Has traditional campaign marketing become secondary to CSR?

The promotion of PepsiCo's Salman Amin, lauded for his strong focus on carbon-reduction and anti-obesity activity, has led some to argue that the campaign-led approach has been superseded



Jenelle Tilling, vice-president of marketing, KFC


In my view, they should be integrated for marketing to be truly effective.

CSR used to be an afterthought once a marketing strategy had been created. Now, however, in one form or another, it is at the forefront of most successful marketers' minds when developing
new campaigns.

Consumers are growing more savvy, and their power is at an all-time high. In a crowded marketplace, they now expect good quality and great service as a starting point. No brand can afford to take loyalty for granted.

A socially, environmentally and morally responsible approach is also increasingly expected to be standard, and as a result, CSR is becoming more mainstream. Great marketers recognise how it can help create customer loyalty based on distinctive ethical values.

However, it must be clear that CSR is being lived within the company behind the product. These same savvy consumers can spot greenwash a mile off, and will vote with their feet.




Philip Almond, Global brand director, Baileys


Campaign-led marketing does not need to be seen as a juxtaposition to corporate social responsibility. It is possible to prioritise both, and even in some cases, to weave both together.

The experience of developing more traditional marketing campaigns can be essential to creating meaningful social-responsibility projects. The industry-wide Campaign for Smarter Drinking, which launched last week, was developed in the same way as a traditional brand campaign, using consumer insights and industry marketing expertise.

I also believe it is possible to integrate social responsibility messaging with brand-led campaigns. For exam­ple, Johnnie Walker's sponsorship of Team Vodafone McLaren Mercedes conveys the responsible-drinking message of ‘winners always stay in control'.

In the 21st century, the two types of campaigns should no longer be seen as separate. Corporate social responsibility can benefit hugely from marketing, and marketers should embrace ways to integrate them.



Christian Woolfenden, Global marketing manager, Bacardi

Some things will never go out of fash­ion, and ‘sky is falling' headlines about ‘traditional' marketing is one of them.

The question of traditional cam­paigning vs CSR is the wrong question to ask, and misses the point entirely. Campaigns are our way of communi­cating brand equity to the consumer, and this will never change. However, the tools we use to connect do change, and this is where CSR plays a role.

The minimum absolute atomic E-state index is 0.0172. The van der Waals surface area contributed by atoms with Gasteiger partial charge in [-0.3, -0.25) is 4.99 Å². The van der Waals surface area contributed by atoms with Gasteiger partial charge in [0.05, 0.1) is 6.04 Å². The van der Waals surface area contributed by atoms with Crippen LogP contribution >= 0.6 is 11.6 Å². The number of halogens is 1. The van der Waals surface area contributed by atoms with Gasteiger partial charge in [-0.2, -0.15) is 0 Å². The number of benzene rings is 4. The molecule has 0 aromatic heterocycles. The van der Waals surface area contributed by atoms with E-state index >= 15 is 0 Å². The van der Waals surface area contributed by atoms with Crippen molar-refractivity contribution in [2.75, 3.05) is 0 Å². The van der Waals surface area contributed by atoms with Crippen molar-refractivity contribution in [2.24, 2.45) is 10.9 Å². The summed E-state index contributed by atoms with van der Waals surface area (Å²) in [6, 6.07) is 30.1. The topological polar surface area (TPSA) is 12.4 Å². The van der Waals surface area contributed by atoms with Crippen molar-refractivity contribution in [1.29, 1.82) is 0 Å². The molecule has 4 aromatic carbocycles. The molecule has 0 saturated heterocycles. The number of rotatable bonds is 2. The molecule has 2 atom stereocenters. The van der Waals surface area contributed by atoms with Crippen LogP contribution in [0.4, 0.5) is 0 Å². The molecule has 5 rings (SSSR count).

It must be relevant for the consumer and the brand, but it shouldn't be viewed as a separate entity. It is part of the mix.

Take the ‘Inspired by babies - created by Pampers' campaign. When Pampers teamed up with UNICEF for the ‘One pack, one vaccination' pro­gramme, I'm pretty sure the question of traditional campaign vs CSR did not come up. Why? Because the brand and CSR message perfectly complemented one another.

Rather than worry about the impact of CSR on ‘traditional' marketing, we should be asking how to ensure that CSR remains a credible territory, as claims such as ‘greenwashing' grow.



Mike Welsh, Chief executive, Publicis Dialog

Most of the world's big corporations undertake CSR projects because they have to, not because they want to. At worst, they're another box to tick, at best, they're done for vanity's sake -
a bit like sponsoring the ballet.

Even when the intention is genuine, there's still the challenge of showing how, by fulfilling a brand's social obli­gations, you can deliver shareholder value, or (more importantly) bonuses.

Consumers can tell the difference between posturing, and beha­viour that is guided by real principles and beliefs. This often comes from lead­ers whose motivation is both to make money and make the world a better place.

Honda hits the right CSR/campaign balance. Its FCX Clarity hydrogen car emits only water, yet can do 0-60 in less than nine seconds. But its development is neither eco-la-la or box-ticking. It's simply about ensuring there's money to be made in car manufacturing once the oil runs out. It will also do considerably less damage to our planet. Clever stuff.



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